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John Molo Shop 

John Molo John Molo keeps a steady beat for an array of musical outfits, including Jemimah Puddleduck, Modereko, and Phil Lesh and Friends. He has also performed with The Other Ones and Planet Drum, and for many years provided the backbone for pianist Bruce Hornsby.

Molo's intense delivery is a result of extensive training, along with a love for a cross-section of musical styles.

(posted 6/00)

Digital Interviews: Where were you born and raised?

John Molo: I was born in Washington, D.C., in 1953. Washington is a great musical community. Besides having the National Symphony Orchestra there, they have the Air Force Band, the Navy Band, the Army Band and the Marine Band. A lot of great private instructors. It’s where the North meets the South. When you go to the far left end of the FM dial, you can find gospel, or you can find bluegrass…I grew up in a great musical area. My father was an oceanographer, a meteorologist who came home after work and listened to Bach’s Brandenburg concertos. My mother was the daughter of Irish immigrants who played Irish folk music. She tap-danced. We had a lot of music around the house. I grew up in southeast D.C. until I was about 11, which is over in the 'hood. Then my family moved to McLean, Virginia, about eight miles from the White House. It was the affluent suburbs, and I went to a great high school, Langley High School, with an excellent music program. Most of the kids were “CIA kids”, sons and daughters of government employees -- ambitious parents who felt that academics and art should be emphasized. Sports should be for fun -- not taken too seriously. We had a great music instructor named George Horan, who told the administration, "No, we will not march at halftime. This is a serious music program, and we’ll perform a certain number of concerts. Marching takes away from the seriousness of music." If they wanted halftime entertainment, he would play with a band designed to play popular tunes, but no marching.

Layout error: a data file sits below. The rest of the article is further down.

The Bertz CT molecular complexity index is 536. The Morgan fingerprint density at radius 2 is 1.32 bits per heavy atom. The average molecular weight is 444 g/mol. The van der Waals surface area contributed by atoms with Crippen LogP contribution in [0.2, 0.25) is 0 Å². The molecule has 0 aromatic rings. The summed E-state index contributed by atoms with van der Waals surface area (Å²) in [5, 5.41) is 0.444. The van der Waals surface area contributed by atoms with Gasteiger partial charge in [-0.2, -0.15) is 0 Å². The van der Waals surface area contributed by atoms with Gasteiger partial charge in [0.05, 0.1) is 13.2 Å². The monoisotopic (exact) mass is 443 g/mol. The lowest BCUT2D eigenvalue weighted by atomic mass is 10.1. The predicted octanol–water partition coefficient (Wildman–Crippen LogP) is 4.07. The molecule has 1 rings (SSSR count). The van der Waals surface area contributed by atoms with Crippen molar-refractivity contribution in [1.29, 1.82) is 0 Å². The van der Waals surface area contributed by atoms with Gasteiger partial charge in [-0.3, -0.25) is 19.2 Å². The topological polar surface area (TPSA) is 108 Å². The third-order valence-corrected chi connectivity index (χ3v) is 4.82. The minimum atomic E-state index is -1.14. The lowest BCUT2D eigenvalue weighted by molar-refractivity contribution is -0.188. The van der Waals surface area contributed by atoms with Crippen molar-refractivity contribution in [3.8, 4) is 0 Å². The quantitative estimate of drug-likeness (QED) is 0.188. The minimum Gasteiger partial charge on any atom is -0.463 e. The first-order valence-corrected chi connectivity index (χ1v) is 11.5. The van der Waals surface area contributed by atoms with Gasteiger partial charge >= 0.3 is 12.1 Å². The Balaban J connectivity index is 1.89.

DI: So he set the tone right away of a structured framework.

JM: Our sax section went to MIT, Harvard, Dartmouth -- they were all bright guys. I want to remind people how important music is, and arts. They should be in school. It kept me in. My music instructor in high school hooked me up with a great private instructor, and also directed me towards the University of Miami, North Texas State or Berklee College of Music. Rod Morgenstein and I both tell a similar story. We were very good high school drummers. Rod’s from Long Island, I’m from the D.C. area. We showed up at the University of Miami, young cocky guys, and we were just blown away by the talent down there. I mean, Pat Metheny, Jaco [Pastorius], Hiram Bullock… Steve Morse, Danny Gottlieb, Mark Egan…

DI: So, there was some jazz going on.

JM: It was so strong, the American jazz scene at the University of Miami. It just overwhelmed the Cuban, or Salsa. Whatever you might get from the local scene was overwhelmed by the students who had come down there. Their teachers were saying, “Well, do you think you’ll be able to play a gig on Miami Beach?” They’re going, “No. I’m going to get a record deal.” And they did. Steve Morse, Pat Metheny -- they were going up to New York and doing it. Bobby Watson, Curtis Lundy, Carmen Lundy -- they had visions of being great players.

DI: This must have been a good environment, to go to a place where people are really driving to make it.

JM: It’s finding out a way to access the mainstream musically. I was directed that way. Also at Miami, I met my wife and I’ve been married 20 years. We have a daughter. Nancy, my wife, graduated from University of Miami, and then got her Masters degree, and recently her Ph.D., from UCLA -- in Education. I met her there, a very important part of my life. Also, I met the great piano player, singer-songwriter, Bruce Hornsby.

DI: When was this?